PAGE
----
The Origins of Python

Yesterday the creator of the Python language, Guido van Rossum, tweeted about The Origins of Python, an essay by his mentor, Lambert Meertens.

“On Sunday, June 21, 1970, in an office building on Great Portland Street in London, a teletype sprang to life. Under the heading “HAPPY FAMILIES,” the machine rattled out a sequence of English sentences, such as “THE DOG SITS ON THE BABY” and “UNCLE TED PLAYS WITH SISTER.” The “Happy Families” program that produced this output had been written that same weekend by someone with no prior programming experience, a participant in a workshop organized by the Computer Arts Society offering a course in “non-numerical programming.”

Almost fifty years later, on October 26, 2019, in Istanbul, the eyes of a young woman lit up as she managed to get her very first program to run. She was attending a workshop organized by Django Girls, an international non-profit organization aiming to empower women through free, one-day programming workshops.

The programming language used at the London workshop in 1970 was TELCOMP, a simple unstructured language similar to BASIC—not BASIC as it is now, but unstructured BASIC as it was then. The programming language taught at the Istanbul workshop in 2019 was Python, a programming language designed by Guido van Rossum that has become wildly popular, steadily gaining in popularity since an inconspicuous public release in 1991. As far apart as these events are, both in time and geography, an arc of history connects them.”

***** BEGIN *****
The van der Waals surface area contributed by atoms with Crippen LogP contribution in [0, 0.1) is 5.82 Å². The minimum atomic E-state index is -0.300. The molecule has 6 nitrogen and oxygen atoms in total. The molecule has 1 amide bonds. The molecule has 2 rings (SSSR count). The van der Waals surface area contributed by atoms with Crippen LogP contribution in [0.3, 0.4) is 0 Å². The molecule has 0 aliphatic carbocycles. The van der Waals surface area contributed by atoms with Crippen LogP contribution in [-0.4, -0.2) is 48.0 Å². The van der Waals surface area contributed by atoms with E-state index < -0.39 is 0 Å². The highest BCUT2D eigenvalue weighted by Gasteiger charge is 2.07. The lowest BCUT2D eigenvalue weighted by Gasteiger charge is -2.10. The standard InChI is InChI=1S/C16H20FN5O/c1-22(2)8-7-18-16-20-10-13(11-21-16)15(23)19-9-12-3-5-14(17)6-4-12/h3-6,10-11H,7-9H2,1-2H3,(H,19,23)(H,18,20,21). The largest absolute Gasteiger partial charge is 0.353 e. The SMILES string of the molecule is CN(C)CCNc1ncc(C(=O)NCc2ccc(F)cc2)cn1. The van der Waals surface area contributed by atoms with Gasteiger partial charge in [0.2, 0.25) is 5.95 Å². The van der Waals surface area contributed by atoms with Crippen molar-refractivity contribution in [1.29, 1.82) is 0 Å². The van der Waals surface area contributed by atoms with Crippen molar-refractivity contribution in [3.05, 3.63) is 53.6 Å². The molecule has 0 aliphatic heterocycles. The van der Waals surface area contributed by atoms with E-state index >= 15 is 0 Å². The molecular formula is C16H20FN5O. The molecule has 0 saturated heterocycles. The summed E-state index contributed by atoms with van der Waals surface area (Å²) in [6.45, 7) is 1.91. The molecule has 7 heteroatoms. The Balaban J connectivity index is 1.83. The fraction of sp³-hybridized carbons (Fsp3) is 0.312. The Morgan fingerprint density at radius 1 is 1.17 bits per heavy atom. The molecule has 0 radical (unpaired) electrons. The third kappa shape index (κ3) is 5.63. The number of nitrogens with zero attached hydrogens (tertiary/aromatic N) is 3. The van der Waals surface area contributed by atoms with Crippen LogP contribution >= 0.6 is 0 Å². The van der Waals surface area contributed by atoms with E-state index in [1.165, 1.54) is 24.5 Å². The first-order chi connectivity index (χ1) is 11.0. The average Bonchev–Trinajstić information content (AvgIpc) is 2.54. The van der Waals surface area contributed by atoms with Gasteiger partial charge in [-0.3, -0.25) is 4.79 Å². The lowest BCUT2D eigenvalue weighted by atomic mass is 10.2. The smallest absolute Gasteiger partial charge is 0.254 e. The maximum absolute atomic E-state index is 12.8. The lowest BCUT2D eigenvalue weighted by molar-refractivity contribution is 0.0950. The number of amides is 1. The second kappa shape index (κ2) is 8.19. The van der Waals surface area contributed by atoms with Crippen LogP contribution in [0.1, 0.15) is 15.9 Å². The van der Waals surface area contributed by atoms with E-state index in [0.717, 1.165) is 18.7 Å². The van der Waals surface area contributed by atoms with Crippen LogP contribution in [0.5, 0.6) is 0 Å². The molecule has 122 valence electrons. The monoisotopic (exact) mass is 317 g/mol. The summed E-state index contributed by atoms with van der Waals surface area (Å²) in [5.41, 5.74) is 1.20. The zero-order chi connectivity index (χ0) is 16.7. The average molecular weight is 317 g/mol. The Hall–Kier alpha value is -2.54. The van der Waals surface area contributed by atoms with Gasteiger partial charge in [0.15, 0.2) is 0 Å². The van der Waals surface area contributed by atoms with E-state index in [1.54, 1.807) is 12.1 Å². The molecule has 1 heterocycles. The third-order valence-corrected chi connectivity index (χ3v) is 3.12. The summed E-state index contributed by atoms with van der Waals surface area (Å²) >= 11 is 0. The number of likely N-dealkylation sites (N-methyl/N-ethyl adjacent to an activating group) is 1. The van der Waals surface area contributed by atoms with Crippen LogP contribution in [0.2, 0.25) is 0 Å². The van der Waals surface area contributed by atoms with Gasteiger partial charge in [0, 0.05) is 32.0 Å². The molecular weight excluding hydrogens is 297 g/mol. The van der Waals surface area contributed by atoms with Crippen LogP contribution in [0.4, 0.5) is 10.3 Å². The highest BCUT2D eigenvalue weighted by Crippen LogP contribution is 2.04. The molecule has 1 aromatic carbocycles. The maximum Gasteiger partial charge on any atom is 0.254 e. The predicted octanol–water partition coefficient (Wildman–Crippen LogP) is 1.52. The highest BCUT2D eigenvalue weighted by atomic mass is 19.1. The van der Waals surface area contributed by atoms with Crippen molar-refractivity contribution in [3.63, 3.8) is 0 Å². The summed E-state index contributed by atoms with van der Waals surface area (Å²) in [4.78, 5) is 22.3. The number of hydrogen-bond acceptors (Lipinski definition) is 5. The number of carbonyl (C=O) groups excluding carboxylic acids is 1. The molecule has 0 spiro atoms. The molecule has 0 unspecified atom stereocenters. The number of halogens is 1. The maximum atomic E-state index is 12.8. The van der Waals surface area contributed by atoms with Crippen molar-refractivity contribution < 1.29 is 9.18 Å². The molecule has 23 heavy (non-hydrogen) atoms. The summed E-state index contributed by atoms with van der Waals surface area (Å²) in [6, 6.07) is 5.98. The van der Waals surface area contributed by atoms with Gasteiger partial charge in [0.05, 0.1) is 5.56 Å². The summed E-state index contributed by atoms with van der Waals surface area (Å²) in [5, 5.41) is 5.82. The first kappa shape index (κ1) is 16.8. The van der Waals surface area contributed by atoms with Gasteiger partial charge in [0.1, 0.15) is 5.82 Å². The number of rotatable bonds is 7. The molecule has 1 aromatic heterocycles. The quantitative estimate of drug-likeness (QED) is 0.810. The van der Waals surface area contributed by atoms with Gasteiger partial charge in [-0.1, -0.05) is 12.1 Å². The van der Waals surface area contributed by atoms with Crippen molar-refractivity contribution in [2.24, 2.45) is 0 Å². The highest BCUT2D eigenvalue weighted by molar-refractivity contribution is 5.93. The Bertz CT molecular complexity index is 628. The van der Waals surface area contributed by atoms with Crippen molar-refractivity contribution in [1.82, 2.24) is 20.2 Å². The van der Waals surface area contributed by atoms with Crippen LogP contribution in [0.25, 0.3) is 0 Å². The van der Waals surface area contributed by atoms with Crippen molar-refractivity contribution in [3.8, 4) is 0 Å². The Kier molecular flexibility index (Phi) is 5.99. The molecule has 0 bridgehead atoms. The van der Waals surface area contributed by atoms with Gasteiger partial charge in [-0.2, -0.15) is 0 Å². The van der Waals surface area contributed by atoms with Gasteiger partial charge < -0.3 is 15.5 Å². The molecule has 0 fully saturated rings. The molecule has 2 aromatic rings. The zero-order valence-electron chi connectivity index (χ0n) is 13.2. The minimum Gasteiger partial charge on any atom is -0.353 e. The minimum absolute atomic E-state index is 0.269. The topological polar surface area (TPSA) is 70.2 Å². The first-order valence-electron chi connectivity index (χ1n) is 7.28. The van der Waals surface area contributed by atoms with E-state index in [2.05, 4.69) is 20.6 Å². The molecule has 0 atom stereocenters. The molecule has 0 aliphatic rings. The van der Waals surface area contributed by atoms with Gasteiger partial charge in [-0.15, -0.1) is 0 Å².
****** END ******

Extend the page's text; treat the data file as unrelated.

It is a magnificent article. If you’re passionate about Python, and programming languages in general, make sure to read it.1

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  1. In the same vein, another outstanding reading would be The Early History of F#. [return]